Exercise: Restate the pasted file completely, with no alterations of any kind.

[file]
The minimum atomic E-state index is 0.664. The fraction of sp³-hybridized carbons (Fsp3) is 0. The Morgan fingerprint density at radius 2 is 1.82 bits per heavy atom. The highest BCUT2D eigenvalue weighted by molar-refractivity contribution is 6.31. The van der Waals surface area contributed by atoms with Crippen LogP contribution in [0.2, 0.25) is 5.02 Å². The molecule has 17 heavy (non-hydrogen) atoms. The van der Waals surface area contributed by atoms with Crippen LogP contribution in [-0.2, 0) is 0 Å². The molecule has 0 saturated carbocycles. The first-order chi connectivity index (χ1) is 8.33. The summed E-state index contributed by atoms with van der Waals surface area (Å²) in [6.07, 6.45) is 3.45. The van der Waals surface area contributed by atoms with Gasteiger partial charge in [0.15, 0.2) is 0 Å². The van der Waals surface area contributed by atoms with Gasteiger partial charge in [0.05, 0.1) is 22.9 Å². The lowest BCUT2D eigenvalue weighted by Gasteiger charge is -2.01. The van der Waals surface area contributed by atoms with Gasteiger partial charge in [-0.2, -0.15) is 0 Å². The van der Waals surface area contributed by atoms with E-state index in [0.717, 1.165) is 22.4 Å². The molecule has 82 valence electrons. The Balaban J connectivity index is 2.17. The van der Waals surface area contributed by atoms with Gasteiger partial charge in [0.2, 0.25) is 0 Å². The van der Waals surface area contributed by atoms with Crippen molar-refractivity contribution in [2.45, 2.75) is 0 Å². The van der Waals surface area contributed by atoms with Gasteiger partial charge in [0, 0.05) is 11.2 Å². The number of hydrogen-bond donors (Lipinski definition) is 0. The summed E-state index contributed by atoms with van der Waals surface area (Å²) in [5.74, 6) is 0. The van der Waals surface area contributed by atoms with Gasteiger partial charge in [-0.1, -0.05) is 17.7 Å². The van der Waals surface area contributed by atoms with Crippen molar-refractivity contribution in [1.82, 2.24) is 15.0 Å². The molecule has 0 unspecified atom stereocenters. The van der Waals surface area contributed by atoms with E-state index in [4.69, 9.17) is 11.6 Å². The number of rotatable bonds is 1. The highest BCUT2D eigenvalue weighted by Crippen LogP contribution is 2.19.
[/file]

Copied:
The minimum atomic E-state index is 0.664. The fraction of sp³-hybridized carbons (Fsp3) is 0. The Morgan fingerprint density at radius 2 is 1.82 bits per heavy atom. The highest BCUT2D eigenvalue weighted by molar-refractivity contribution is 6.31. The van der Waals surface area contributed by atoms with Crippen LogP contribution in [0.2, 0.25) is 5.02 Å². The molecule has 17 heavy (non-hydrogen) atoms. The van der Waals surface area contributed by atoms with Crippen LogP contribution in [-0.2, 0) is 0 Å². The molecule has 0 saturated carbocycles. The first-order chi connectivity index (χ1) is 8.33. The summed E-state index contributed by atoms with van der Waals surface area (Å²) in [6.07, 6.45) is 3.45. The van der Waals surface area contributed by atoms with Gasteiger partial charge in [0.15, 0.2) is 0 Å². The van der Waals surface area contributed by atoms with Gasteiger partial charge in [0.05, 0.1) is 22.9 Å². The lowest BCUT2D eigenvalue weighted by Gasteiger charge is -2.01. The van der Waals surface area contributed by atoms with Gasteiger partial charge in [-0.2, -0.15) is 0 Å². The van der Waals surface area contributed by atoms with E-state index in [0.717, 1.165) is 22.4 Å². The molecule has 82 valence electrons. The Balaban J connectivity index is 2.17. The van der Waals surface area contributed by atoms with Gasteiger partial charge in [0.2, 0.25) is 0 Å². The van der Waals surface area contributed by atoms with Crippen molar-refractivity contribution in [2.45, 2.75) is 0 Å². The van der Waals surface area contributed by atoms with Gasteiger partial charge in [0, 0.05) is 11.2 Å². The number of hydrogen-bond donors (Lipinski definition) is 0. The summed E-state index contributed by atoms with van der Waals surface area (Å²) in [5.74, 6) is 0. The van der Waals surface area contributed by atoms with Gasteiger partial charge in [-0.1, -0.05) is 17.7 Å². The van der Waals surface area contributed by atoms with Crippen molar-refractivity contribution in [1.82, 2.24) is 15.0 Å². The molecule has 0 unspecified atom stereocenters. The van der Waals surface area contributed by atoms with E-state index in [4.69, 9.17) is 11.6 Å². The number of rotatable bonds is 1. The highest BCUT2D eigenvalue weighted by Crippen LogP contribution is 2.19.